That's enough of that. I sound paranoid, or something. It's really not as bad as I'm making it sound. Not really.

I decided to google "R. Scabree" today. See if there's anything else he's written. Literally only three hits came up. I'm pretty sure I would get more hits if I googled my own name. The first hit was a used book site that had once been selling Scarecrow, but it was out of stock and the site looked like it hadn't been updated in years. The second hit was a dead link, which was too bad because it looked like it might contain the most actual info about this book. Maybe it would even tell me who did the artwork within the book.

The final hit was a pure black page, and the "wait" circle kept spinning in the center, as if it was loading a video or something. I waited for nearly ten minutes and, while no video loaded, I could swear I heard whispers coming out of my speakers. They were low, and I never could make out what they were saying, but I could hear them, even as the circle kept spinning.

Now, here's where things get weird. I went back to the search page later on because I was gonna try and let that page sit there as long as it took to load, but the hit wasn't there anymore. The first two useless links still were, but not the last one, which was the only one that I seemed to get any kind of result from, even one so unsatisfactory as a blank page attempting to load a video.

So instead I googled the name of the publishing house that printed the book, Margrave Press. I got tons of hits, but when I put the name in quotes, only two pages of hits loaded, and only one hit seemed to have anything to do with a publishing company. It makes a brief mention of a guy named Tom Harky, who worked as a copy editor at Margrave Press for a short while in the sixties before leaving for Bantam when Margrave went under. I googled Tom Harky, who has his own web page with contact info, and so I sent him a short email. It went like this:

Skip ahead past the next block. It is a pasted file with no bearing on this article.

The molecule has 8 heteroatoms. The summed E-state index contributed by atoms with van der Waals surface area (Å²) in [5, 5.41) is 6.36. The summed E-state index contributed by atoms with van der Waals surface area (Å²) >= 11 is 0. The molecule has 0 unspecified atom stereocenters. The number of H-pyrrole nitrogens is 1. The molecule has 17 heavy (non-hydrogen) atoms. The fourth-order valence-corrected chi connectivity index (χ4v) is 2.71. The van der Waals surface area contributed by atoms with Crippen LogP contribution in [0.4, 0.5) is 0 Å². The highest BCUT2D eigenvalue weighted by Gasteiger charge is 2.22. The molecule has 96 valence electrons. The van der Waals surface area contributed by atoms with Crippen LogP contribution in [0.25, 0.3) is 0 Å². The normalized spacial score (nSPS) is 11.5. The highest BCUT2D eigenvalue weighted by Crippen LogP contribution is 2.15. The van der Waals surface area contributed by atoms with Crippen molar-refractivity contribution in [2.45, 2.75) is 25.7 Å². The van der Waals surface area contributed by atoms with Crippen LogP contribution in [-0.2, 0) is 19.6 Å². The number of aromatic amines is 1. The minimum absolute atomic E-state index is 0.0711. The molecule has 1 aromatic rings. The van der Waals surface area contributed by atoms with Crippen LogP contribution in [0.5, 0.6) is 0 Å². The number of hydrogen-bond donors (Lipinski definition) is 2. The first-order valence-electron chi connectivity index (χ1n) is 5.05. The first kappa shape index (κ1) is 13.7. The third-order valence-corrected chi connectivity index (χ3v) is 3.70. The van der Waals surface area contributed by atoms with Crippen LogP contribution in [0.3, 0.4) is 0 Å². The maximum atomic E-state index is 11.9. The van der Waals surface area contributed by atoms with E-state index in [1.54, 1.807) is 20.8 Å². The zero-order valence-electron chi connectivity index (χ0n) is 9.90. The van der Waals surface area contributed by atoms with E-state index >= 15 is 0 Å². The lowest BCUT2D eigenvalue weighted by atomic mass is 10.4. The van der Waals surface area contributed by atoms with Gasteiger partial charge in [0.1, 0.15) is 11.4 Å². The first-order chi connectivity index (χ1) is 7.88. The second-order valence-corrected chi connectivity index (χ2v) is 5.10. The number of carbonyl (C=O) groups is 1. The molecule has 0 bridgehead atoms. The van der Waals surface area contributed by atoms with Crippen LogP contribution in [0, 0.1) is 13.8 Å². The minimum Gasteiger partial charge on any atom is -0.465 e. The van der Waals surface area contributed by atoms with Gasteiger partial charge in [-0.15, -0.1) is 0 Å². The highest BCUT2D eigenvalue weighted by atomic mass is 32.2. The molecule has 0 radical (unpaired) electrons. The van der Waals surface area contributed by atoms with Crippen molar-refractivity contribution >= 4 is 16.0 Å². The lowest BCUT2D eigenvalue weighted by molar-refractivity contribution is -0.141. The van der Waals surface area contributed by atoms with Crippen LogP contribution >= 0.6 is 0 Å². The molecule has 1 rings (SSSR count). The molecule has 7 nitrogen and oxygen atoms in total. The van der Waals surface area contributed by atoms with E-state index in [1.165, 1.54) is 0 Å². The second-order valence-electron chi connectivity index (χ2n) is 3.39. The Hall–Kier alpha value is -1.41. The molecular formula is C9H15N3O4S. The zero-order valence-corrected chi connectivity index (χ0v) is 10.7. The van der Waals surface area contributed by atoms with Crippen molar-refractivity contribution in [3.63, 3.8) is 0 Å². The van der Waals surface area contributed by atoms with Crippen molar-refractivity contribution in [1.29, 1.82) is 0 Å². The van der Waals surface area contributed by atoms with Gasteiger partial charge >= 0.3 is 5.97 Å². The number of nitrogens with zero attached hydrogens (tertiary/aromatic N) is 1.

"Dear Mr. Harky,

I recently picked up an older, used book that was published by a now-defunct publishing house that you worked at until it closed. Do you remember much about your time at Margrave Press? If you do, I hope you can give me some information about a writer named R. Scabree, who wrote the book I'm reading. It's a horror novel called Scarecrow. Specifically, I'd like to know who it was who contributed the in-book artwork for the book, as it's very well-done, but I can't seem to find the name of the artist, and online info doesn't seem to help either.

Any help you can offer on this would be appreciated."

I also decided to google Wesley Childs, the artist who did the work for the front cover. He also has a website, but nowhere on it did I see the simple, yet evocative picture he had done for Scarecrow. In fact, nothing he had up on his website looked much like that.

We'll see if I ever hear back from either man.

UPDATE: Well, I am almost halfway through the book now. I decided to keep reading despite any misgivings I felt the other day. Scabree's skills with prose and dialogue haven't improved, but the story has taken a much darker turn. I guess I understand a little better why Yeats's "The Second Coming" was used as a quote now. As McCall's madness grows, the more he starts speaking in poetic, gloom-and-doom language, like the poem. He even quotes it a few times. At one point he screams at the man leading the town assembly meeting that "The best lack all conviction while the worst are full of passionate intensity!"